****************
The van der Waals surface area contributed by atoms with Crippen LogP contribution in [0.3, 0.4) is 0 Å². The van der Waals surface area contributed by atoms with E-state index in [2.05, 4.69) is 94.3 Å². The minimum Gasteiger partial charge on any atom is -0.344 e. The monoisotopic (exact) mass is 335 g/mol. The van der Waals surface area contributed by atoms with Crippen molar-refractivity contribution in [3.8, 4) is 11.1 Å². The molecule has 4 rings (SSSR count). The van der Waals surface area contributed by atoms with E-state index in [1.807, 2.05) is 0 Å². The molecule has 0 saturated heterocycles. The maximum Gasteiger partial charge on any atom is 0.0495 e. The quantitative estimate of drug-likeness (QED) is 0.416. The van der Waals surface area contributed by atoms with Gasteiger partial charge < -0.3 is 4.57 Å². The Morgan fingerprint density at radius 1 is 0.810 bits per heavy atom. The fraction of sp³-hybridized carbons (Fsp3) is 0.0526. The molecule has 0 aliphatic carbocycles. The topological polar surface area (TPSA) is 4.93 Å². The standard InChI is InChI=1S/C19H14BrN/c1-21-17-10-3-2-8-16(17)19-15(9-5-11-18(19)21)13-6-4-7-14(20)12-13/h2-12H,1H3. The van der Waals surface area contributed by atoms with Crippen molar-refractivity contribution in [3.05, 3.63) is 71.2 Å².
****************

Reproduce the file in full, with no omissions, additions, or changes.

The van der Waals surface area contributed by atoms with Crippen LogP contribution in [0.3, 0.4) is 0 Å². The van der Waals surface area contributed by atoms with E-state index in [2.05, 4.69) is 94.3 Å². The minimum Gasteiger partial charge on any atom is -0.344 e. The monoisotopic (exact) mass is 335 g/mol. The van der Waals surface area contributed by atoms with Crippen molar-refractivity contribution in [3.8, 4) is 11.1 Å². The molecule has 4 rings (SSSR count). The van der Waals surface area contributed by atoms with E-state index in [1.807, 2.05) is 0 Å². The molecule has 0 saturated heterocycles. The maximum Gasteiger partial charge on any atom is 0.0495 e. The quantitative estimate of drug-likeness (QED) is 0.416. The van der Waals surface area contributed by atoms with Gasteiger partial charge < -0.3 is 4.57 Å². The Morgan fingerprint density at radius 1 is 0.810 bits per heavy atom. The fraction of sp³-hybridized carbons (Fsp3) is 0.0526. The molecule has 0 aliphatic carbocycles. The topological polar surface area (TPSA) is 4.93 Å². The standard InChI is InChI=1S/C19H14BrN/c1-21-17-10-3-2-8-16(17)19-15(9-5-11-18(19)21)13-6-4-7-14(20)12-13/h2-12H,1H3. The van der Waals surface area contributed by atoms with Crippen molar-refractivity contribution in [3.05, 3.63) is 71.2 Å².